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First enforce the laws; then offer amnesty page 2
Charles Krauthammer's op-ed column on immigration reform.

Date published: 2/24/2013

continued

If legalization would go into effect only when these conditions are met, there would be overwhelming bipartisan pressure to get enforcement done as quickly as possible.

Regrettably, there appears to be zero political will to undertake this kind of definitive solution. Democrats have little real interest in border enforcement. They see a rising Hispanic population as the key to a permanent Democratic majority. And Republicans are so panicked by last year's loss of the Hispanic vote by 44 points that they have conceded instant legalization. As in the Rubio proposal.

Hence Rubio's fallback. He at least makes enforcement the trigger for any normalization beyond legalization. Specifically, enforcement is required before the 11 million can apply for a green card.

A green card is surely a much weaker enforcement incentive than is legalization. But it still is something. Obama's proposal, on the other hand, obliterates any incentive for enforcement.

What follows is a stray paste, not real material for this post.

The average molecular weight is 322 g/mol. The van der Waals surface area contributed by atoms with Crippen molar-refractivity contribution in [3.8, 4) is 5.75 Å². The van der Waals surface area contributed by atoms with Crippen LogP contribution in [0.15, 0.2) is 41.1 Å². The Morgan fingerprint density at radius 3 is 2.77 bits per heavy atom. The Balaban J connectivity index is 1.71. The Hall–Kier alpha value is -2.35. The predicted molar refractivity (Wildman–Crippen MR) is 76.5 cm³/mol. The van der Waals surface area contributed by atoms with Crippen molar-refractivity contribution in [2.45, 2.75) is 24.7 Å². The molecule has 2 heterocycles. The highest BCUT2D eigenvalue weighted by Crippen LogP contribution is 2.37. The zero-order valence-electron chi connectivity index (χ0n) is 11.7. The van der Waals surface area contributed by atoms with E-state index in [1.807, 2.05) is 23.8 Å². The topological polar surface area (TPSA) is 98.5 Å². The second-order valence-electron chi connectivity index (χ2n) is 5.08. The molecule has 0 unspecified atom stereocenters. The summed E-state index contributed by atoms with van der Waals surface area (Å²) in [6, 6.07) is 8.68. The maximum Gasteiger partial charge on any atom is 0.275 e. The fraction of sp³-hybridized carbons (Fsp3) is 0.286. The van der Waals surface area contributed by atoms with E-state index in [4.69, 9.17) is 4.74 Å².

Obama makes virtually automatic the eventual acquisition of a green card and citizenship by today's 11 million. The clock starts on the day the bill is signed: eight years for a green card, five more for citizenship. It doesn't matter if the border is flooded with millions of new illegal immigrants (anticipating yet the next amnesty). The path to citizenship is irreversible, rendering enforcement irrelevant.

As for Obama's enforcement measures themselves, they are largely mere gestures: increased funding for border control, more deportation judges, more indeterminate stretching of a system that has already demonstrably failed. (Hence today's 11 million.) Except for the promise of an eventual universal E-Verify system, it is nothing but the appearance of motion.

And remember: Non-implementation of any of this has no effect on the path to full citizenship anyway. The Rubio proposal at least creates some pressure for real enforcement because green card acquisition does not take place until the country finally verifies that its borders are under its control. True, a far weaker incentive than requiring enforcement before legalization. But that fight appears to be totally lost.

In the end, the only remaining vessel for enforcement is the Rubio proposal. It is deeply flawed and highly imperfect. But given that the Obama alternative effectively signs away America's right to decide who enters the country, the choice between the two proposals on the table today is straightforward.

Charles Krauthammer is a columnist for the Washington Post Writers Group.


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